plaintiff is generally required to bear any reasonable
burdens of inconvenience that the action presents.”
Gulf Union Ins. Co. of Saudi Arabia v. M/V LACERTA,
No. 91 Civ. 2814, 1992 WL 51532, at *5 (S.D.N.Y. Mar. 9,
1992) (internal quotation marks and citation omitted).
“This presumption can be overcome when the plaintiff
demonstrates peculiar circumstances. Courts also apply a
three factor analysis to determine whether the presumption
should be suspended, examining cost, convenience and
litigation efficiency.” Id. (internal
quotation marks and citations omitted).
has failed to demonstrate that Judge Gorenstein's ruling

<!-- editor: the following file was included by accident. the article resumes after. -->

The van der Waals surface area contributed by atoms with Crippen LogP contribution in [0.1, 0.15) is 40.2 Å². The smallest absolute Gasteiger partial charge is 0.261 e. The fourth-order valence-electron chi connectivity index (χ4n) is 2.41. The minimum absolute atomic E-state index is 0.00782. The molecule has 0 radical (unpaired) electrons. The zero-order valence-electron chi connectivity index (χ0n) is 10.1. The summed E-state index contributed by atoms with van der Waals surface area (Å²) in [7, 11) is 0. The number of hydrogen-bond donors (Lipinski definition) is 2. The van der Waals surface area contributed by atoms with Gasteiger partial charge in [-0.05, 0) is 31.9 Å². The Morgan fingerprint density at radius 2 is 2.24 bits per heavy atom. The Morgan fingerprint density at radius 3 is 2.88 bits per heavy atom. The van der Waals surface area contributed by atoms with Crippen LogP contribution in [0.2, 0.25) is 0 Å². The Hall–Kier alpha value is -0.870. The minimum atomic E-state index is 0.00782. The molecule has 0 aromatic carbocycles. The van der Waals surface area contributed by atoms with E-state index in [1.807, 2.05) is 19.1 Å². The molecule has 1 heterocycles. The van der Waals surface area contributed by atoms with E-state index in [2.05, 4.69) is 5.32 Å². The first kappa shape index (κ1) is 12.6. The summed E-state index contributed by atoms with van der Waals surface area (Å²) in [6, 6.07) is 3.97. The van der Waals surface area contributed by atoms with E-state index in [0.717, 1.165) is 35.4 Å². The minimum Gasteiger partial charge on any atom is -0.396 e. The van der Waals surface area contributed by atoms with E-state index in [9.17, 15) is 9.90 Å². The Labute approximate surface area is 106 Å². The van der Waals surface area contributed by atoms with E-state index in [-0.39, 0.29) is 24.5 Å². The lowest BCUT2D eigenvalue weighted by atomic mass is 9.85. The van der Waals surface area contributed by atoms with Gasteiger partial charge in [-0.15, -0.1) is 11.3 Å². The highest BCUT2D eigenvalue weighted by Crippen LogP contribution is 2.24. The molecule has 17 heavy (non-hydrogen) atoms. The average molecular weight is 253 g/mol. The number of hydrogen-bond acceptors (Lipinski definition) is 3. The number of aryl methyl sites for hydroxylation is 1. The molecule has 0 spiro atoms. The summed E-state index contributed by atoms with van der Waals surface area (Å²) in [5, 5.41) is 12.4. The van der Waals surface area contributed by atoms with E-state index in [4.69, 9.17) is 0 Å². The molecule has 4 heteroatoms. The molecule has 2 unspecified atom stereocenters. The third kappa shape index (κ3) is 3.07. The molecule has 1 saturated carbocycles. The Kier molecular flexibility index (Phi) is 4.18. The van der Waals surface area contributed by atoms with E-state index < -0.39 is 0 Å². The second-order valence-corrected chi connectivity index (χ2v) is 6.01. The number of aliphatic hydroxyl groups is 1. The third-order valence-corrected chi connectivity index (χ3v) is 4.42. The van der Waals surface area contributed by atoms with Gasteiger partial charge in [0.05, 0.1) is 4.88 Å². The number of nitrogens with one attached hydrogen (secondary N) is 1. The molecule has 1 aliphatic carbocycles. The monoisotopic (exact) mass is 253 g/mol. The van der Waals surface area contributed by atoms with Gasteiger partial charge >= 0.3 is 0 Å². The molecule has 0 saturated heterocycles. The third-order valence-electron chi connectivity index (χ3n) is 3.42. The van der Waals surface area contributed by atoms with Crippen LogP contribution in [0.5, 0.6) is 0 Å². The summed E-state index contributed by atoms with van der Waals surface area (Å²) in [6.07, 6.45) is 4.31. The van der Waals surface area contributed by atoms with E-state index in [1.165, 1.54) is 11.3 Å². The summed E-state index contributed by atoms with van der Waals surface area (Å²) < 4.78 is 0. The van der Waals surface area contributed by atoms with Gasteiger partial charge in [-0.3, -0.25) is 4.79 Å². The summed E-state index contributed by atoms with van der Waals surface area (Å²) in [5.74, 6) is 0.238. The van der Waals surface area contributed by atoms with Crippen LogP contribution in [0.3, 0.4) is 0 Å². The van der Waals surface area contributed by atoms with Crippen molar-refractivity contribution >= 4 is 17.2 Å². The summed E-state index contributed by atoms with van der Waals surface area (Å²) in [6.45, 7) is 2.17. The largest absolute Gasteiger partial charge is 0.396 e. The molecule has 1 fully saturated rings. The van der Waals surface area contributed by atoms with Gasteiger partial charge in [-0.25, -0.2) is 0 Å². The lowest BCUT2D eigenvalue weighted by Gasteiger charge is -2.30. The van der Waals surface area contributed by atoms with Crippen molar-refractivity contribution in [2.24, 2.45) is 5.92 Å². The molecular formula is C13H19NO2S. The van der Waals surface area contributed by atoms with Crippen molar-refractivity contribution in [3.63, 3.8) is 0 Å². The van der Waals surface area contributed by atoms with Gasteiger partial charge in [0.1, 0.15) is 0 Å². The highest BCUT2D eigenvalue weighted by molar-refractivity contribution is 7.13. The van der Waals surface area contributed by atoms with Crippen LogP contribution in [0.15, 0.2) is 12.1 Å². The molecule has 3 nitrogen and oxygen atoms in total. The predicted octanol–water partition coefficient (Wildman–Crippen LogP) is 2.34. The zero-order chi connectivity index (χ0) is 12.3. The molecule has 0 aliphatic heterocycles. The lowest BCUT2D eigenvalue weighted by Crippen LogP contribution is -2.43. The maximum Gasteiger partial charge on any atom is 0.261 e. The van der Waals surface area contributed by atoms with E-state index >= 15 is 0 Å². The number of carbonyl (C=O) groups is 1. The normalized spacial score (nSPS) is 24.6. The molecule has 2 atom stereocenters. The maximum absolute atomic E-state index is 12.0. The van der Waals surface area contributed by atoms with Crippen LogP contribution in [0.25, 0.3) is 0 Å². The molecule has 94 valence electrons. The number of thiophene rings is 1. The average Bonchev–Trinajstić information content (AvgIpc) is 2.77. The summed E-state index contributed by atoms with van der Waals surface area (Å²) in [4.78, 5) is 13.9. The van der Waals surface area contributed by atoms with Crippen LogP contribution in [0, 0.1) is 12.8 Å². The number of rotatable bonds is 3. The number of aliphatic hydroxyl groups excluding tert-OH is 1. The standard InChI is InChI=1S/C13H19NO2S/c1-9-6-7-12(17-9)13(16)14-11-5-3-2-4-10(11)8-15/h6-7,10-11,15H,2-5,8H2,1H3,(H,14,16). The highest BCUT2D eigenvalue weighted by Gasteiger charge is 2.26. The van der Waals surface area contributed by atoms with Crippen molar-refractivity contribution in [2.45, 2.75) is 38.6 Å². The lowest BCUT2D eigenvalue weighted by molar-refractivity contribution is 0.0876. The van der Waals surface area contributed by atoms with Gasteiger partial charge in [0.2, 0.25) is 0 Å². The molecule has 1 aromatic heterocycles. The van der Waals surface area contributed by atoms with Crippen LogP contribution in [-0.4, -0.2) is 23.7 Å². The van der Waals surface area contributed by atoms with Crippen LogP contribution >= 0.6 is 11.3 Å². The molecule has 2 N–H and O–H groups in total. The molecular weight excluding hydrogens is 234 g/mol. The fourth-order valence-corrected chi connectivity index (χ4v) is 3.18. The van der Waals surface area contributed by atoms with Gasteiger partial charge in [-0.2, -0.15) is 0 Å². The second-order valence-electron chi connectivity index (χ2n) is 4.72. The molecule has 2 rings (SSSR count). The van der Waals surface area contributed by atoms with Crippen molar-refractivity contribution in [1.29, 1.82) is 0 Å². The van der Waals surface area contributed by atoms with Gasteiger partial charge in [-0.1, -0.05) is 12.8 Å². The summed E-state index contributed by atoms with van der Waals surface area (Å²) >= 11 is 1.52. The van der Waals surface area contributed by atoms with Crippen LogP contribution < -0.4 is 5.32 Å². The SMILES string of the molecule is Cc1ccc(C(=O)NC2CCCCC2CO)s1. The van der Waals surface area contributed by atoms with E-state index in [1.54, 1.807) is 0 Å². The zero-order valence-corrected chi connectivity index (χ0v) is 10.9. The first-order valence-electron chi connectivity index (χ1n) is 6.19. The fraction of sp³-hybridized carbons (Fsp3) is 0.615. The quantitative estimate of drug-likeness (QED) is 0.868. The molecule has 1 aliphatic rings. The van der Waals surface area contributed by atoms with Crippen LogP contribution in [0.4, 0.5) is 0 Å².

that peculiar circumstances overcoming that presumption do
not exist in this case was clearly erroneous. Plaintiff's
argument that Defendants “voluntarily chose to litigate
this action in the Southern District of New York, ” Pl.
Obj. at 1-2, was rejected by Judge Gorenstein, and with good
reason. As Judge Gorenstein observed, it is Plaintiff that
chose to file this action in New York; Defendants merely
removed this action to the Southern District of New
York from state court and asserted counterclaims. December 23
Order at 1. Defendants cannot be said to have chosen this
forum in any meaningful sense. Plaintiff also argues that in
holding that the inconvenience on counsel of traveling to
California was roughly equal to the inconvenience on the
witnesses of traveling to New York, Judge Gorenstein
overlooked the burden on Plaintiff of transporting documents
to California for the deposition, because "exhibits must
be printed out to both identify and offer them into